Amazon founder-CEO Jeff Bezos has some new Kindles to sell -- which, so far, have been well-received. But in a just-released interview with ABC News Technology Editor Joanna Stern, he mostly talks about stuff other than his company's latest e-readers.
It's a rather weird conversation -- Bezos is a goofy guy, and Stern (at least here) is a goofy interviewer -- that almost goes off the rails a couple minutes in when they compliment each other's hair. (Watch for the first eruption of Bezos' signature hearty laugh at 2:17.) And it's a deferential, softball interrogation overall (in her introduction, Stern calls Bezos -- who she visited at Amazon headquarters in Seattle -- "one of the richest and most interesting men alive").
When Stern asks "Is there anything that surprised you about this investment you've made, about this new team you've got in Washington?" Bezos answers:
No, I wasn't surprised. I knew the quality of the people would be very, very high. And, you know, I spent two days there and I was extremely impressed by everybody I met. The business challenges in the newspaper industry have nothing to do with the quality of the people. These are big industry-wide trends -- and what we need to do is always lean into the future. You know, I tell people that when the world changes around you and it changes against you -- so that what used to be a tailwind is all of a sudden a headwind -- you have to lean into that and figure out what to do, because complaining is not a strategy.
Bezos then talks about bringing Amazon-like approaches to the iconic newspaper -- including an eagerness to invent/reinvent, long-term thinking and Amazon's famous "put the customer first" ethos. In elaborating on that customer-first point, he goes into metaphorical mode: "If you have a party, are you holding the party for your guests, or [are] you holding the party for yourself? And sometimes people hold parties and they pretend it's for their guests, but really they're holding the party for themself."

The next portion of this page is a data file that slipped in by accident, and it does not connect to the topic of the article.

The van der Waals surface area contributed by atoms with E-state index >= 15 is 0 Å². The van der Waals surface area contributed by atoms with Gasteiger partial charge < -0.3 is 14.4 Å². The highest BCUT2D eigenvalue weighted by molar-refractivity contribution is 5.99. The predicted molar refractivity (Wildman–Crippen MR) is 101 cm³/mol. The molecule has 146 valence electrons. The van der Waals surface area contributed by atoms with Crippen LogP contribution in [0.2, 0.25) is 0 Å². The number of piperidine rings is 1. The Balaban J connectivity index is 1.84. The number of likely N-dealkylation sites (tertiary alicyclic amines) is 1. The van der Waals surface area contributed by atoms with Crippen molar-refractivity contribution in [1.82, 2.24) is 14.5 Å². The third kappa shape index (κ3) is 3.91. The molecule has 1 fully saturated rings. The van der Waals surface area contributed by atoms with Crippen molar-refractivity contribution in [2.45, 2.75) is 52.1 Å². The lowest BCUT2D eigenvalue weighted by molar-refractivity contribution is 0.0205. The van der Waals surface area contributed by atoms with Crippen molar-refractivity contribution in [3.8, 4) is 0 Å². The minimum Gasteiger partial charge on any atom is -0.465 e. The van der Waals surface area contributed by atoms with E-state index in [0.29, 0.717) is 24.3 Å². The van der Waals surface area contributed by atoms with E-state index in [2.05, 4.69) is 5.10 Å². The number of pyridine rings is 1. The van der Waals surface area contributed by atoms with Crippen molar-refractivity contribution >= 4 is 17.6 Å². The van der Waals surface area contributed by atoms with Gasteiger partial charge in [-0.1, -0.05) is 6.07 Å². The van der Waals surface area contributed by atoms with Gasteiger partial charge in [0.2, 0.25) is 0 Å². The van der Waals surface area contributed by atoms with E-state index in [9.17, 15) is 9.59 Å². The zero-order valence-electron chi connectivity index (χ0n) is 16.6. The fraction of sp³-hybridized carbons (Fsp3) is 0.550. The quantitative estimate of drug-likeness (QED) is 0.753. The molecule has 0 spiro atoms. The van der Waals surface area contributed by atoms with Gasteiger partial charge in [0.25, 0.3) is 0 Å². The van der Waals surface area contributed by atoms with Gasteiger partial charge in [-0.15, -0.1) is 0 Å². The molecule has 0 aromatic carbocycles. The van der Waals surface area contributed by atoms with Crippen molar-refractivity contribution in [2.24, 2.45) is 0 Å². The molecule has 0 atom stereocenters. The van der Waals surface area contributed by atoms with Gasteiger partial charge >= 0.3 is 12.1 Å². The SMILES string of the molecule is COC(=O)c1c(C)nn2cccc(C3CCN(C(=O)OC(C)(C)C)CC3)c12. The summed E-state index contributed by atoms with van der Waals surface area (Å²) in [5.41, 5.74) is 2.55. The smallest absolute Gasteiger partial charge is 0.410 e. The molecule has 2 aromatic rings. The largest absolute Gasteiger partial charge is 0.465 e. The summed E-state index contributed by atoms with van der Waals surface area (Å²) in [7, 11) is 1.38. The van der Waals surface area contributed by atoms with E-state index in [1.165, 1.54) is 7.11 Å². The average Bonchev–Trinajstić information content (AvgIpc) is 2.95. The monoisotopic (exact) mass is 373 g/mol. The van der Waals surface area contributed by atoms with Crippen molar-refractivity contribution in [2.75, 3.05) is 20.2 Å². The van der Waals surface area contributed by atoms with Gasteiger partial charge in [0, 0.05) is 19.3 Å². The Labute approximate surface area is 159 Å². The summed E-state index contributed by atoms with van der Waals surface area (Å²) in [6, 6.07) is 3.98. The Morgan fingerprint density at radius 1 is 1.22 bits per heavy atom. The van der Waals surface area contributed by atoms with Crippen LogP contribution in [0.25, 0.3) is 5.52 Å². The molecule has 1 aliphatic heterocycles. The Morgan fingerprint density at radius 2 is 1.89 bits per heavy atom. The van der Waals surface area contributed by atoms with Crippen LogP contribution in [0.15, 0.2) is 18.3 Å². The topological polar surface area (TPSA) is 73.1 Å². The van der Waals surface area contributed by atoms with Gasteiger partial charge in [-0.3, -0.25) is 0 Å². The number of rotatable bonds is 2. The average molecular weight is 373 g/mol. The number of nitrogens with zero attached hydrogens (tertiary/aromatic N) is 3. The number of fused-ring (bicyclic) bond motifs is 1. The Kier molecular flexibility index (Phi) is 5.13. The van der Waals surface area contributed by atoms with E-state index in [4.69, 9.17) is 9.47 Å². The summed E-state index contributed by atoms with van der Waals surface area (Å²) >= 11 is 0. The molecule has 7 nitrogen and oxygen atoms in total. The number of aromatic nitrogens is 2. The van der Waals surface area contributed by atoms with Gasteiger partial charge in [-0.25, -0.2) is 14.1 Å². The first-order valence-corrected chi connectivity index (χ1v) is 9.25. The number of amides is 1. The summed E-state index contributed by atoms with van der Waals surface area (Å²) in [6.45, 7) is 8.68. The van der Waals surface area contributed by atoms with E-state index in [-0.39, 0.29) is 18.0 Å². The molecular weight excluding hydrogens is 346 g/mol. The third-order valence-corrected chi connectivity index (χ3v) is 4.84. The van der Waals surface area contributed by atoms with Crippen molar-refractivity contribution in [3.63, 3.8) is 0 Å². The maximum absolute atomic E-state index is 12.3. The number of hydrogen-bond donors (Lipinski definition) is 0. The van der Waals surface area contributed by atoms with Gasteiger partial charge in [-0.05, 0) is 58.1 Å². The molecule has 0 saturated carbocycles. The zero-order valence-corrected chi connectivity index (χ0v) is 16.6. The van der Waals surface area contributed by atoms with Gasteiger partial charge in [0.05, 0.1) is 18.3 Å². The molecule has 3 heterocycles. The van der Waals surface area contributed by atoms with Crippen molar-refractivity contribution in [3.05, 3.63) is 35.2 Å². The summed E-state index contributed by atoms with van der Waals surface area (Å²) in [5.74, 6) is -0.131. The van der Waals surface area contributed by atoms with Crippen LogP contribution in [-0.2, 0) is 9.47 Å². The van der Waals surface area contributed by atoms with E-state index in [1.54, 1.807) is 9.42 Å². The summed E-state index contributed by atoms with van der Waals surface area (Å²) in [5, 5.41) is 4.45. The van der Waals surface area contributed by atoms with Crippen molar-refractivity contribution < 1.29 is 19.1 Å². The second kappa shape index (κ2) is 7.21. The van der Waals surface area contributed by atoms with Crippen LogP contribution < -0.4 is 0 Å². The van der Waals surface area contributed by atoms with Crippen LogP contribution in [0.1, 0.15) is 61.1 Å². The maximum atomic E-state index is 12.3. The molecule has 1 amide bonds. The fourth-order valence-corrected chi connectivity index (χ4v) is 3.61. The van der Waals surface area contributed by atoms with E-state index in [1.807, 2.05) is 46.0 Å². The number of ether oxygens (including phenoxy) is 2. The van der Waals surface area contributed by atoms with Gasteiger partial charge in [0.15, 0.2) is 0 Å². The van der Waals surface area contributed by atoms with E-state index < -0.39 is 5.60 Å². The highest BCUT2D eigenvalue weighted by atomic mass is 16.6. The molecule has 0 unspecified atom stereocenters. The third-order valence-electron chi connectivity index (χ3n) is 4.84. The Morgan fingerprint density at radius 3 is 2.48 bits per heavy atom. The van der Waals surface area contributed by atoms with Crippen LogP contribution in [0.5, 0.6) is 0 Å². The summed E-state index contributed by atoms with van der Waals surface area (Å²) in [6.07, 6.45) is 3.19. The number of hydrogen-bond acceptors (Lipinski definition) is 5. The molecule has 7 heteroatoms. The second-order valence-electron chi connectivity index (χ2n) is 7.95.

You can bet that some Washington Posties will be reading into that statement -- which could arguably be taken as code about out-of-touch newspapering, journalistic self-indulgence/self-importance and the old self-congratulatory, non-customer-centric power structures that used to gird old-school publishing. (It's worth noting that the Graham family, from which Bezos bought the paper, was at the core of D.C. society. Katharine Graham, the paper's legendary publisher who died in 2001, was known for the elite parties she threw at her home, which attracted the country's -- and the world's -- most powerful people and solidified the Graham family's power base.)
Simon Dumenco is the "Media Guy" media columnist for Advertising Age. Follow him on Twitter @simondumenco.